Booknews
With no scholarly trappings, this quasi-memoir describes the author's personal experience of getting lost in a book. Lists of books, writers, short excerpts, and a brief novella all are woven into the text. Poet, editor, and cultural historian O'Brien is also the author of a similar book on movie watching, , and plans a third about music. Annotation c. Book News, Inc., Portland, OR (booknews.com)
Daniel Mendelsohn
...strangely beautiful...Love—love for reading, for books, for readers of his book—shimmers off nearly every page of Geoffrey O'Brien's idiosyncratic prose poem about the joys of reading. The Browser's Ecstasy has the hallucinatory beauty of a fable, or a dream.
New York
Erin Doyle
A meditation this is. The style is so dense, so stream of consciousness, it is easy to get lost to the point that the text carries the reader away in a dreamy reverie that tends to leave the page as often as it stays focused on it. An individual's "dream," set within the framework of a post-dinner discussion populated by hard-core bibliophiles, this tale connects the threads of text, memory, meaning-making and the power of reading. O'Brien imagines, variously, a world without books, the connections between what one reads now and what one might chance to read in the future, and the overlapping realities one lives when invested in books and life simultaneously. This brings to mind Ray Bradbury's Fahrenheit 451, in that the written word and its power are juxtaposed with the intellectual flatlands of a world in which books are viewed as clutter, shipped off to a remote warehouse and left to decay. The narrator, venturing to this outpost that he half remembers from either dreams or his youth, begins a journey of the mind and spirit as he meditates on the power of literature to sustain the wanderer, the invalid and the solitary reader. The ideas are powerful and far-reaching, expressed eloquently and philosophically, but the tendency toward the pedantic makes this a bit of a chore after a while.
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Product Details

  • ISBN-13: 9781582430560
  • Publisher: Counterpoint Press
  • Publication date: 5/1/2000
  • Pages: 160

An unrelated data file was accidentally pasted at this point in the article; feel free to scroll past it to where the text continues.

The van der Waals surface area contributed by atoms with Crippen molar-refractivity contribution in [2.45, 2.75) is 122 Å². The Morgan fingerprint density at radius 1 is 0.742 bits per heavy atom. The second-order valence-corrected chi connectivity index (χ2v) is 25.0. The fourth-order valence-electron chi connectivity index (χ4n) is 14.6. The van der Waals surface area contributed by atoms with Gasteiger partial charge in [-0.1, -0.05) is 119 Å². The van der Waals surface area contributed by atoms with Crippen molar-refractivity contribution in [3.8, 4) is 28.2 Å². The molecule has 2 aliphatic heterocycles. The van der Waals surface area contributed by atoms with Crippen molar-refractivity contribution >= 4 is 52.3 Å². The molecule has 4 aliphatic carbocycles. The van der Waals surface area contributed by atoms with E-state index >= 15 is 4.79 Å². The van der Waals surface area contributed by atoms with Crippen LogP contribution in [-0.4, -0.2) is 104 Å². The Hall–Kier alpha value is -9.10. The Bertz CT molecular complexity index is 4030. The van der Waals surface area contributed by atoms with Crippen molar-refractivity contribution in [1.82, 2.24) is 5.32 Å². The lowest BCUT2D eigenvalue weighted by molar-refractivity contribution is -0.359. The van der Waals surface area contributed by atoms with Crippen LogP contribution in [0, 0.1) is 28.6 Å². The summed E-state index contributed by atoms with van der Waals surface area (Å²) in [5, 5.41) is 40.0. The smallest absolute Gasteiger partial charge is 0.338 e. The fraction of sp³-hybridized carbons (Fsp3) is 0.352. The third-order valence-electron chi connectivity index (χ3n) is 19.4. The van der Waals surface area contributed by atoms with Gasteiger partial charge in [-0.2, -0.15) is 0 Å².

• Lexile: 1190L (what's this?)
  • Product dimensions: 5.38 (w) x 8.37 (h) x 0.75 (d)

Read an Excerpt




Chapter One


A Reunion of Old Acquaintances


* * *


We had already been talking about books for several hours.

    It may have been Marjorie who began it, although Rex was quick enough to grab hold of the theme and spin us off into one of his characteristic whimsical flights, in the confidence that the inevitably sober Melchior would bring the talk back to earth. Supper was long since over, and we were sprawled — those of us who had nowhere particular to go and nothing we would rather do than toss about odd anecdotes and random inventions — on the tatty but comfortable armchairs and the single battered sofa in what passed for a sitting room.

    The rough weather brewing outside only made us more aware of how delightfully situated we were. It was exactly like a scene in a novel where, mysteriously, none of the characters appears to have any obligations or responsibilities beyond helping the story unfold. Indolently we savored the circulating talk, hanging on the very pauses and momentary hesitations as intently as on the most eloquent outbursts.

    It had gotten to that point in any such gathering where the mere fact of talking extends magical possibilities. So magical that even those who refrained almost religiously from speech — the austere Phyllida, for instance, locked in what looked like scornful communion with her cigarette, standing with her back to a sixteenth-century map of Atlantic trade routes — seemed to vibrate to the rapid counter-rhythms of the discussion. From time to time someone got up, paced back and forth in front of the mantelpiece, stooped to refill a glass. The air was smoky and the talk constant, accelerated, a bit too loud at moments.

    That we should end up talking about books was almost inevitable. Books were strewn about the room, in no particular order, on the mantel wedged between bookends shaped like men-at-arms, piled up promiscuously on side tables, gathering dust in corners; one (an economics textbook with a torn cover) had been jammed against the door to keep a draft from creeping in. No telling how many decades some of those books had been in the room: one by one they had washed up, books of no particular interest to anyone and hence abandoned to a common space. There was a guide (sadly out of date) to the restaurants and entertainments of Toronto and vicinity; a detective novel by an industrious but none too inspired imitator of Agatha christie; a monograph likening certain legends of Micronesia to the structure of certain experimental novels; a study of the inner lift of mid-level managers that had made considerable impact when published in the immediate aftermath of the Suez crisis; a slim but dauntingly opaque treatise called simply Thoughts as Objects; and, flung carelessly in a corner (the one item that appeared to have been read in full and repeatedly), a thick paperback with a torn cover on which a buxom adventuress and a brawny adventurer posed against a collage of palm trees, schooners, and glittering ballrooms. All in all it was an average catch of Gutenbergian flotsam.